March 2008: Dream or Decoy? How do you recognize awareness?
Every self-defense instructor will tell you to be aware. Aware of what?
The basic level, that everyone thinks of right away, is your surroundings. Be aware of who and what's happening around you. 'Nuf said?
Then extend your awareness into yourself, particularly when out in public. Are you daydreaming, planning your current work project, fuming about your spouse's lack of consideration over washing the breakfast dishes? Or maybe you're under the weather, ill, or depressed. If you appear inattentive or distracted you are more likely to be perceived by a potential perp as an easy target.
Next consider "tricks of the trade." Many assailants use verbal ploys and manipulations to cultivate some trust to blindside their target. Awareness of those red flags will go a long way to keeping you safer. A good reading for these red flags is Gavin De Becker's The Gift of Fear (first few chapters).
Now look at social conventions. Years ago sociologist Pauline Bart noted that women who held more traditional female gender roles were less likely to fight off rape attempts. If you're reading this newsletter you probably do not self-select into that group. Still, consider what social conventions could be exploited by planning perpetrators, and how to thwart them.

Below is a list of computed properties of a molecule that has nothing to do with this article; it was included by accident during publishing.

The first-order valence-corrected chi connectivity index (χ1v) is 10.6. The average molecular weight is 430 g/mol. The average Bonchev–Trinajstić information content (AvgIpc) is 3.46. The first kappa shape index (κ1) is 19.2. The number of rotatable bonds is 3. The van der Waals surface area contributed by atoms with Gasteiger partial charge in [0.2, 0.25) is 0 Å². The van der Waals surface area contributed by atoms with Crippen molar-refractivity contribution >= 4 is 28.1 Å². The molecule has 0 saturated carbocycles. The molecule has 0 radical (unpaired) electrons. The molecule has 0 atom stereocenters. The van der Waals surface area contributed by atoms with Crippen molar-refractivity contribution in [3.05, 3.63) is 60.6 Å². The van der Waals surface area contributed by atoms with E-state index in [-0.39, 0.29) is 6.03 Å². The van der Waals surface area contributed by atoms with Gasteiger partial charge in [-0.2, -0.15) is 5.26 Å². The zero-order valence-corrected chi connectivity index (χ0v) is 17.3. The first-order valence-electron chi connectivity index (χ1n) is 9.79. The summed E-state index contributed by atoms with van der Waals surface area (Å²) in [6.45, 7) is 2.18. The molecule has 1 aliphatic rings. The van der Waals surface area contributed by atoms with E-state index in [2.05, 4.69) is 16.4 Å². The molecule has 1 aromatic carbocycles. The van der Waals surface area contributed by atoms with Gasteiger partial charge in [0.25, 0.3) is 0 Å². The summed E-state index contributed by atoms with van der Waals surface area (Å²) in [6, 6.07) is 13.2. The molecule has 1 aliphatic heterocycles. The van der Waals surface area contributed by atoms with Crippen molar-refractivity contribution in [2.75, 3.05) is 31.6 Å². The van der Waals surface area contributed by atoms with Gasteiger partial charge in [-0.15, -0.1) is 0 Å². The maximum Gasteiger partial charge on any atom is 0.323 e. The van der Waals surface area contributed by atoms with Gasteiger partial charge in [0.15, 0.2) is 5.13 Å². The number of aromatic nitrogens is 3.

Finally, look at your dreams and fears. Many people become victims because someone held out an enticing offer as a decoy. Maybe a gift (or a series of gifts) or a solution to a dilemma, something too good to be true. Maybe someone was feeding your self-image as a kind, helpful soul. Each and every one of us needs human connection, and we likewise need to become aware of how the terms of connection are negotiated. Become aware of how your dreams can be used as decoys. Simple, yes. Easy, no.
April is Sexual Assault Awareness (and Prevention) Month.
from Strategic Living News & Views, March 2008